The Internal Revenue service is catching up on processing tax returns in this delayed tax-filing season, but it’s still behind last year’s pace.
The IRS says it has processed 77.1 million tax returns through March 22, vs. 82 million from the same period last year. The average refund is $2,827 this year, down slightly from $2,860 last year.
The delay has a simple explanation — Congress — which didn’t agree on a number of tax rules until the very last minute. The IRS needed more time to update its computers and forms. As a result, it started processing returns about 10 days later than usual.
Nevertheless, they have been closing the gap. The IRS has processed 6% fewer tax returns vs. the same period last year, compared with a 13.1% gap March 1.
The IRS has accepted 72.5 million electronic returns this year, down from 75.1 million in the same period last year. So far, the government has made 57 million direct-deposit refunds totaling $171 billion. The average direct-deposit refund is $2,985, slightly below the $3,030 direct-deposit refund last year.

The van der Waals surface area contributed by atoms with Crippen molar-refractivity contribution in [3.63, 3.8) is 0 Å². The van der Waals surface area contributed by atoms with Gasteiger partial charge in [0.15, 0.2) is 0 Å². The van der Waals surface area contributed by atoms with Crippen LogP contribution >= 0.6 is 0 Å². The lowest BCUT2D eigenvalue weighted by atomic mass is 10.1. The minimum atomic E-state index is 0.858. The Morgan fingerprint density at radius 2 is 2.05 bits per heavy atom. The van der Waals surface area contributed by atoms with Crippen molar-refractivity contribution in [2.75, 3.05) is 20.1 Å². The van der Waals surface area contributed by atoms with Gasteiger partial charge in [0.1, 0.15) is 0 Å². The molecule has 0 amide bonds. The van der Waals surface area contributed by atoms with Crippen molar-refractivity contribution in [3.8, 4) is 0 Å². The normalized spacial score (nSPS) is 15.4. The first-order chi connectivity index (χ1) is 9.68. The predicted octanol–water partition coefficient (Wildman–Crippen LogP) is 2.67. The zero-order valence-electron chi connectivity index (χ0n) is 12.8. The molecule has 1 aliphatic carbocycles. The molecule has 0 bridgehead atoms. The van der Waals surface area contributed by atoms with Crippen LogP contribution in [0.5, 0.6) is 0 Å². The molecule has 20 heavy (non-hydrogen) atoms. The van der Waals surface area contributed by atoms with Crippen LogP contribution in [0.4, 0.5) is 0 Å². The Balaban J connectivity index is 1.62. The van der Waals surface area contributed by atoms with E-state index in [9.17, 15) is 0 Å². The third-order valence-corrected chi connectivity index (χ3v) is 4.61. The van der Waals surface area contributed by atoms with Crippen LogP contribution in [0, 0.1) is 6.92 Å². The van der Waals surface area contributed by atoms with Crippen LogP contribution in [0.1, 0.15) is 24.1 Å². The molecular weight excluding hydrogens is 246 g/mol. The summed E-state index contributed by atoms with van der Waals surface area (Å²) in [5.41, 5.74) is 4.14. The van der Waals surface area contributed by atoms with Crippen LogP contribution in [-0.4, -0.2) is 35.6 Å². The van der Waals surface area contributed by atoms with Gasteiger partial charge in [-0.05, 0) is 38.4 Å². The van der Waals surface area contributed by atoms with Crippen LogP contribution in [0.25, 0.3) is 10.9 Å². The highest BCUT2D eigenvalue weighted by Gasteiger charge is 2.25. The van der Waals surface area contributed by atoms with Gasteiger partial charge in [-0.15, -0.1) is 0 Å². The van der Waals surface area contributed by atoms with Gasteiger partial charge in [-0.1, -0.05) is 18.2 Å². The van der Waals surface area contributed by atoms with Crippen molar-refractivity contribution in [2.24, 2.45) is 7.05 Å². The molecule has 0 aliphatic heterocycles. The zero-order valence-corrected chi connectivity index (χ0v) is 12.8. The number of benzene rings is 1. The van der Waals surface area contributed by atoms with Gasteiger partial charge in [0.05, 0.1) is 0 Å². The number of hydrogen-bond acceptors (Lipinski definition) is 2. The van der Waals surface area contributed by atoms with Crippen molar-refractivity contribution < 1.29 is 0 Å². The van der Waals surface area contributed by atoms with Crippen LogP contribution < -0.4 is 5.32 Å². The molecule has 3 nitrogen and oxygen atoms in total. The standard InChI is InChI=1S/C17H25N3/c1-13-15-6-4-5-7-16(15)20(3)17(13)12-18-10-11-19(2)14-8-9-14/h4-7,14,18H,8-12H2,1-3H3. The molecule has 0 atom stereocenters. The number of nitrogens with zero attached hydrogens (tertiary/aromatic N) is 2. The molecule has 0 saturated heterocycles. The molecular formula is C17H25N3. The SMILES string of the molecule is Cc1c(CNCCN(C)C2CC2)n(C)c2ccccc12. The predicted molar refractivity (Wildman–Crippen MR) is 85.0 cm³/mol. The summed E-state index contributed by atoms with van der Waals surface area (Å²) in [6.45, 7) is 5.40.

“It’s been an unusual season,” says Julie Miller, spokeswoman for Intuit TurboTax. “Consumer behavior has been pushed back a bit.” For example, delays in processing claims for Form 8863, the education tax credit, delayed more than 600,000 filers until mid-February. “People must be thinking that they’ll wait until the dust settles before they file,” Miller says.
Despite the delays, the number of those asking for extensions remains almost the same so far this year as the same period last year, Miller says.
But activity has been accelerating at TurboTax as the April 15 deadline draws near, Miller says. “There are millions of folks who have yet to file, and they will need to do so between now and two weeks from now. We’re anticipating a very busy two weeks.”
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